Adam Walker, engine and drivetrain product manager at Finning is overseeing the project. He said: “Sustainability is driving a lot of fleet management decisions, especially for those operating in the waste and recycling sector.

“Customer communication is key throughout a rebuild project, and we take a lot of care to ensure we keep the customer informed of progress on a regular basis. This includes a weekly video walk round the machine so the engineers can explain in detail what elements have been worked on and have the opportunity to flag any specific issues.

“During a rebuild, we aim to recover and recycle over 65% of the original machine. In addition, customers choosing a rebuild typically save around 40-50% on the cost compared with buying a new machine. While remanufactured parts, of which there are around 8000+ Cat certified parts available, can be up to 60% less than the cost of a brand new one.”

The rebuilt machine has now been back and operational on site for around three months.

Stone said: “Our mobile plant fleet is key to our operation, so it is essential these assets are managed effectively, and Finning plays a vital part in that. The strong aftermarket support we’ve received over the years provided reassurance and confidence in deciding to have this machine rebuilt.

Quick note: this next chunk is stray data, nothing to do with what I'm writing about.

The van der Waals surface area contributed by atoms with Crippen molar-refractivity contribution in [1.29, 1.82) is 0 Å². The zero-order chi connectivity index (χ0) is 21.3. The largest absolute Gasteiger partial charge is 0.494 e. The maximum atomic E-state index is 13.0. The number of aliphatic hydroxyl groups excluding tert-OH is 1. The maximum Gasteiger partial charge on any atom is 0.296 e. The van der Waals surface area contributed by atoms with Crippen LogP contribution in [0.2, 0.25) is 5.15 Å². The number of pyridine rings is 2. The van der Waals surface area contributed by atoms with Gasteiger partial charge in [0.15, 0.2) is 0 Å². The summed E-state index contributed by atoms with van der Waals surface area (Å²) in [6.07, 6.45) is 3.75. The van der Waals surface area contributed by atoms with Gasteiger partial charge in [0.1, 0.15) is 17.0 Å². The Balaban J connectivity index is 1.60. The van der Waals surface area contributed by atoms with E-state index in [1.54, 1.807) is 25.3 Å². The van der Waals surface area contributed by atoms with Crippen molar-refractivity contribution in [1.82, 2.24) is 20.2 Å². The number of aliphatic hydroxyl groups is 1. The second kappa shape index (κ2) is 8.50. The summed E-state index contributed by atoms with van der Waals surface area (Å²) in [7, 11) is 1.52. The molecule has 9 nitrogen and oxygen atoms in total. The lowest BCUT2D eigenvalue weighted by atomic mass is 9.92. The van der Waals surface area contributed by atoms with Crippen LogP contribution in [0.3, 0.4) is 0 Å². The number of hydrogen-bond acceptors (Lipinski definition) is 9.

“The process did evolve from the original scope. This was due to many of the components of the machine only being exposed and their true condition seen once the machine was taken apart in the workshop. The finished machine sounds and looks fantastic and is a testament to the skills but also the pride of all those involved.

“Doing the right thing is vital, and choosing the sustainable option makes good business sense, and a route we will continue with as part of our fleet succession plan.

“We’ve been impressed with all aspects of this machine rebuild both in terms of the skill of the engineers, the level of communication throughout the process and in the quality and performance of the machine. We’re already in discussions with the team at Finning about commissioning another rebuild in the next few months.”

Operations Engineer